The Obama administration has intervened to support a settlement by banks charged with fraudulent practices in the processing of home foreclosures that would prevent state governments, New York in particular, from carrying out their own investigations of major Wall Street firms.
The New York Times reported Monday that Shaun Donovan, the US secretary of housing and urban development, together with high-ranking Justice Department personnel, has been “waging an intensifying campaign” to persuade Eric T. Schneiderman, the New York attorney general, to drop his opposition to a settlement of the home foreclosure charges.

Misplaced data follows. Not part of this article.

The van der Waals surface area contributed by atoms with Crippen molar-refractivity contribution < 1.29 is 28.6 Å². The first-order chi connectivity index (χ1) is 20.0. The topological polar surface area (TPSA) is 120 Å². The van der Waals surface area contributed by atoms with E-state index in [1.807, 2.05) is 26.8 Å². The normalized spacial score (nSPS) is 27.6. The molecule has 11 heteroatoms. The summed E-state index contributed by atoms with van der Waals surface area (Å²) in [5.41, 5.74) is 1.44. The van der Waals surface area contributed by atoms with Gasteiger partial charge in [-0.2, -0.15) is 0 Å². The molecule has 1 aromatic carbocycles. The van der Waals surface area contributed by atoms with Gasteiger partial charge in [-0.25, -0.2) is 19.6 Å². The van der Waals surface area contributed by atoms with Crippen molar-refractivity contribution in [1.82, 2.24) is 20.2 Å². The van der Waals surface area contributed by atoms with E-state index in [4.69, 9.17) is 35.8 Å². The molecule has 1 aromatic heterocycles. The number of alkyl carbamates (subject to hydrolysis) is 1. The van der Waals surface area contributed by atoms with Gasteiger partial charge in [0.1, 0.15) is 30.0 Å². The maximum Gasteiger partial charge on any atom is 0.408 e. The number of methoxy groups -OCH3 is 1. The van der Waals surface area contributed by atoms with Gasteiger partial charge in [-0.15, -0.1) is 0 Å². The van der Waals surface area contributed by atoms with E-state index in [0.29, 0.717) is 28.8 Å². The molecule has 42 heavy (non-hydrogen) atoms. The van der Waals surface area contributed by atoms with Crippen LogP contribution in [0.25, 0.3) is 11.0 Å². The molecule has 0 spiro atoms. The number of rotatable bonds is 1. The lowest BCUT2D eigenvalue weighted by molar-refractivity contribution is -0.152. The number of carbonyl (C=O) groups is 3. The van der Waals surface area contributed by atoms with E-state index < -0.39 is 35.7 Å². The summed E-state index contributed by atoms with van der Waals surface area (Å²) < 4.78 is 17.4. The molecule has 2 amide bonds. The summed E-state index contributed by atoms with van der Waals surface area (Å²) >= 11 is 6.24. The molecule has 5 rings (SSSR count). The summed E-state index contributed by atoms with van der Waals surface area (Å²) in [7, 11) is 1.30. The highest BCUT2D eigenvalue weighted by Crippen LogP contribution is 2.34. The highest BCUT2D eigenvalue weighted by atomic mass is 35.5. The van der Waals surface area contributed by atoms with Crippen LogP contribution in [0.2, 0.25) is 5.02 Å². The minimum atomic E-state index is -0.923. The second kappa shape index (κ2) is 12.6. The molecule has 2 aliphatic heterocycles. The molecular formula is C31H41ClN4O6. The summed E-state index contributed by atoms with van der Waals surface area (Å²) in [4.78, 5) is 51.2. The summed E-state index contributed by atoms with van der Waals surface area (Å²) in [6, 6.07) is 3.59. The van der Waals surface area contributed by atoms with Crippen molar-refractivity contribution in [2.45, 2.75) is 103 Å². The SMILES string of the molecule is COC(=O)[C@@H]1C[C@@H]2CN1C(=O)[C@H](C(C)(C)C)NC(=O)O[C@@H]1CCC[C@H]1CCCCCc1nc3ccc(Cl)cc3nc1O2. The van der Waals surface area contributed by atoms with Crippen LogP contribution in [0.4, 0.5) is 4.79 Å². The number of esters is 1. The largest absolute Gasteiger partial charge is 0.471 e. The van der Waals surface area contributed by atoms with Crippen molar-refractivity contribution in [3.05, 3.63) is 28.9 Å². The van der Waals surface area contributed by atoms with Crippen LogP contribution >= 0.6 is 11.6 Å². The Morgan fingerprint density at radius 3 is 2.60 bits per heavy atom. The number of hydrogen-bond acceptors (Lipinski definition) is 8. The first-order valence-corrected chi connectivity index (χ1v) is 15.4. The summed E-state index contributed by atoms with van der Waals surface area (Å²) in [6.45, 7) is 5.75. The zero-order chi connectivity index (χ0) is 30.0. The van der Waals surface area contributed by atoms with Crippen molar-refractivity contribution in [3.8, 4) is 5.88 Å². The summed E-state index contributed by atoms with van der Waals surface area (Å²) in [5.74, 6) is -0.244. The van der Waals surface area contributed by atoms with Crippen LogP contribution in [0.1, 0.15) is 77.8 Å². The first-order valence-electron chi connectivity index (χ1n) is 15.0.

Under the proposed settlement, major banks including JP Morgan Chase, Wells Fargo, Citigroup and Bank of America, would pay a combined total of $20 billion, which would supposedly go toward home loan modifications and homeowner counseling. In return, bank executives would be shielded from possible civil suits or criminal prosecutions arising from state probes into their role in fueling the sub-prime mortgage bubble, whose collapse triggered the financial meltdown of September 2008.Barack sure does spend a lot of time protecting the bankers, doesn't he?
Some might argue that he doesn't care for the average citizen and, in fact, one of the people making that argument the loudest is, in fact, Barack Obama.
And at a time when the CBO just predicted unemployment would remain above 9% at least through 2014, Barack's inability to work for working America becomes ever more obviousu. That would account for his refusal to address employment issues.
This is C.I.'s "Iraq snapshot" for Wednesday: